Russia’s president, Vladimir Putin, declared a national day of mourning Saturday after officials confirmed a plane bound for St. Petersburg, Russia and carrying 224 passengers had crashed in Egypt early that morning.
The flight, Kogalymavia 9268, crashed in a mountainous region in central Sinai after disappearing from radar screens around 6:20 a.m., according to The New York Times.
The pilot had radioed that he needed to make an emergency landing because of technical problems, according to The Times.
- Screenshot/Google Maps
Recently, there’s been an insurgency involving the Islamic State in the Sinai Peninsula where the plane crashed, and a branch of the group said Saturday it was behind the crash.
However, The New York Times noted that there’s no evidence that the Islamic State had the ability to take down a plane that was already at its cruising altitude.
Moreover, a security source in Sinai told Reuters that a “technical fault” caused the crash, and that the plane had landed “in a vertical fashion” – causing an unusual amount of burning.
“I now see a tragic scene,” an Egyptian security officer on the ground told Reuters. “A lot of dead on the ground and many who died whilst strapped to their seats.”
“The plane split into two, a small part on the tail end that burned and a larger part that crashed into a rock. We have extracted at least 100 bodies and the rest are still inside,” the officer, who requested anonymity, said.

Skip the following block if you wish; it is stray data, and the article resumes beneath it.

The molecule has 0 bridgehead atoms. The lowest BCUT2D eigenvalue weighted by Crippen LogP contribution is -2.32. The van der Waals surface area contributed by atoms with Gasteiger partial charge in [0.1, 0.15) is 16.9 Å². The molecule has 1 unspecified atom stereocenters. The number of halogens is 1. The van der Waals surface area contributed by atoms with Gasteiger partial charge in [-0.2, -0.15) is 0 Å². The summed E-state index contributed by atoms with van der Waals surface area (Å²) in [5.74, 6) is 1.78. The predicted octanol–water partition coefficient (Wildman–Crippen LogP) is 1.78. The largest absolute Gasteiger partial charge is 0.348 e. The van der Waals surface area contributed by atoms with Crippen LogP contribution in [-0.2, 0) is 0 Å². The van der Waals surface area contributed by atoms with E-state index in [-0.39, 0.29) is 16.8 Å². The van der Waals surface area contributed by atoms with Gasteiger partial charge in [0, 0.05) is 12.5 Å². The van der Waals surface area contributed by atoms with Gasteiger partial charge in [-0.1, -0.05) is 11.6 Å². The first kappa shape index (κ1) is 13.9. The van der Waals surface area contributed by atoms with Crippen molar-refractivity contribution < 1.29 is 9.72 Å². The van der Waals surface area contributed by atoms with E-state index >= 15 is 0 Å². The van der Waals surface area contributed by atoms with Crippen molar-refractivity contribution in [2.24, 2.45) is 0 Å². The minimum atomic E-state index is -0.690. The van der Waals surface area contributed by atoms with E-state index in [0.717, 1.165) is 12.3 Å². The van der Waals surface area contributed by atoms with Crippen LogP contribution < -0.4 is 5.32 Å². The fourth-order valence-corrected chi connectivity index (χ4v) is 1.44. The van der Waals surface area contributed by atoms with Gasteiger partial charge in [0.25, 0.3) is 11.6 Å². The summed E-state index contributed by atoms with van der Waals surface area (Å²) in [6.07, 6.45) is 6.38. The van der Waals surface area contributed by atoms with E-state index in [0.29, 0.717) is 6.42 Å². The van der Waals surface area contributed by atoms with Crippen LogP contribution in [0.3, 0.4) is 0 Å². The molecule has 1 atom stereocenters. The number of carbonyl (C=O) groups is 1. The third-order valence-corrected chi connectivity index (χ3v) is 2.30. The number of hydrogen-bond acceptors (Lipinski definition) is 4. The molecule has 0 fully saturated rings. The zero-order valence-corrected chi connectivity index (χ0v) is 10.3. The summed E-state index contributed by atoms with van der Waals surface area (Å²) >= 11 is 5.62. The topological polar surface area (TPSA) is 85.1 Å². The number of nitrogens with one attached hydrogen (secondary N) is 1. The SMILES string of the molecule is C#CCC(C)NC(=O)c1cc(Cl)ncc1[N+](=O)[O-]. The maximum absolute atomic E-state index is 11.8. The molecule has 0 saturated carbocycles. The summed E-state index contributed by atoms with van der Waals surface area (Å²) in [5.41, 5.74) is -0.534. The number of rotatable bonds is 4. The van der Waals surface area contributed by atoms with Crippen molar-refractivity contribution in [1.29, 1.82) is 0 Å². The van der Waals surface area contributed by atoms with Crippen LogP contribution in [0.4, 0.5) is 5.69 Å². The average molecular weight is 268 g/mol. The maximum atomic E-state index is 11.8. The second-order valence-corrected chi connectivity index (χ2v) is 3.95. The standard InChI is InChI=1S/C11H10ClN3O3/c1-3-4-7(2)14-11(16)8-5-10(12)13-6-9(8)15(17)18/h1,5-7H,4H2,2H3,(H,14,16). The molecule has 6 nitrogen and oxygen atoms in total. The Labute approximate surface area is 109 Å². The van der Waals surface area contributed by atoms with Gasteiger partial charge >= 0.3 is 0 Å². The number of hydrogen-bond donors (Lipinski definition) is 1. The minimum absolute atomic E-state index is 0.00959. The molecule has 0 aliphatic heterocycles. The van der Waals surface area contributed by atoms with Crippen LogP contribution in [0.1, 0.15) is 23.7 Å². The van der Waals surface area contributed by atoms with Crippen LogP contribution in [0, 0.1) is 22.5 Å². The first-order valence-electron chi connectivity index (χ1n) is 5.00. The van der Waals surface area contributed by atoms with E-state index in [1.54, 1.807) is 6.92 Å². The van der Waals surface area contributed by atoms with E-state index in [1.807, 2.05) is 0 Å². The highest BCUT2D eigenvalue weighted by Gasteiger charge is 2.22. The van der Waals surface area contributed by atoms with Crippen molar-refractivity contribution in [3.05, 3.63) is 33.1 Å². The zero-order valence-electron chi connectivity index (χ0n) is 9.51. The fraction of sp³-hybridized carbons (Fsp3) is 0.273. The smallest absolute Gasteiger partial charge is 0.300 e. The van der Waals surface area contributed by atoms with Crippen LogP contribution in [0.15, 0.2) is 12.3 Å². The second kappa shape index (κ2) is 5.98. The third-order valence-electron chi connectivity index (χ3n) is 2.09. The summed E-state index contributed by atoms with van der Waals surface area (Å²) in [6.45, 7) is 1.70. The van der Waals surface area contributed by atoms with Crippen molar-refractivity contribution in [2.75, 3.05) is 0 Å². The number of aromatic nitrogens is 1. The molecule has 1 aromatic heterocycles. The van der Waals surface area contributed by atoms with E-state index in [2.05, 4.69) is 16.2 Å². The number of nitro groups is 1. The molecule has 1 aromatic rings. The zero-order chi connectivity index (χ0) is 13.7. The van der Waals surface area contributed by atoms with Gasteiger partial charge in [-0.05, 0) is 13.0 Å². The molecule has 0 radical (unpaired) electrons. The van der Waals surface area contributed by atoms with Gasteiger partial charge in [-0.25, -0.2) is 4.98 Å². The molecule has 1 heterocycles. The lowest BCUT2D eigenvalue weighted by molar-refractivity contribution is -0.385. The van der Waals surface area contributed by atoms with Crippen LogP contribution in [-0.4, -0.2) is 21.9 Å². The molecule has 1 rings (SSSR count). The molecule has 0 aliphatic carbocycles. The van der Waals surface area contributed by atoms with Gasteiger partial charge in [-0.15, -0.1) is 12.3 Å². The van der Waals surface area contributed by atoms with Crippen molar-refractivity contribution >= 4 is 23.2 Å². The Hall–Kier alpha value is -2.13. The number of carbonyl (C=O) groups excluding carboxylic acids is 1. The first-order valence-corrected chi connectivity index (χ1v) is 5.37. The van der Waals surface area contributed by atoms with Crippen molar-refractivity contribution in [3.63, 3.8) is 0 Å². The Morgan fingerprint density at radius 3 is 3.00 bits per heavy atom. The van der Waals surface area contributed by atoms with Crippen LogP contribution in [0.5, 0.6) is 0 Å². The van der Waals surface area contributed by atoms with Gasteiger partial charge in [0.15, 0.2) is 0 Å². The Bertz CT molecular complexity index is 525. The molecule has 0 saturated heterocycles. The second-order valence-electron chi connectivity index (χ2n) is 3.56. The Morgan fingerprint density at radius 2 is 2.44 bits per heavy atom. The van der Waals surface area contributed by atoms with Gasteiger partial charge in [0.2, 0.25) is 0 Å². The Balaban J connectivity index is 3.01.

- REUTERS/Peter Kovalev
The plane was carrying 214 Russian passengers and three Ukrainians. There were 138 women on board, 17 children, and 68 men.
They were flying from the Sinai Red Sea resort of Sharm el-Sheikh and many were reportedly returning from vacation.
Russia’s top investigative committee has already begun a criminal investigation into Kogalymavia, the airline that operated the flight under the name Metrojet, Reuters reported.
The airline said Saturday there was no evidence human error caused the crash, and that the pilot had 12,000 hours of flying experience.
The plane had also been fully serviced, the airline said, according to Reuters.
Airbus, which made the plane, said Saturday the plane was an 18-year-old A321-200 that Metrojet had operated since 2012, according to Reuters.
- REUTERS/Peter Kovalev
Russia news media cited by The New York Times say the Airbus A-321 jet requested an emergency landing before it disappeared from radar.
The wreckage was eventually found in the Hasna district, south of the city of Arish in the northern Sinai Peninsula.
The crash happened in what has been a tumultuous couple of years for the aviation industry.
Two Malaysia Airlines passenger jets were lost last year.
Flight MH370 disappeared. Parts of the wreckage were only recently found in August this year near an island in the Indian Ocean.
Flight MH17 from the same airline was believed to have been shot down over a conflict zone in eastern Ukraine last July, killing all 298 passengers and crew on board.
An Airbus 320 jet operated by Germanwings also dove into the side of a mountain in the Alps in March, killing 150 people.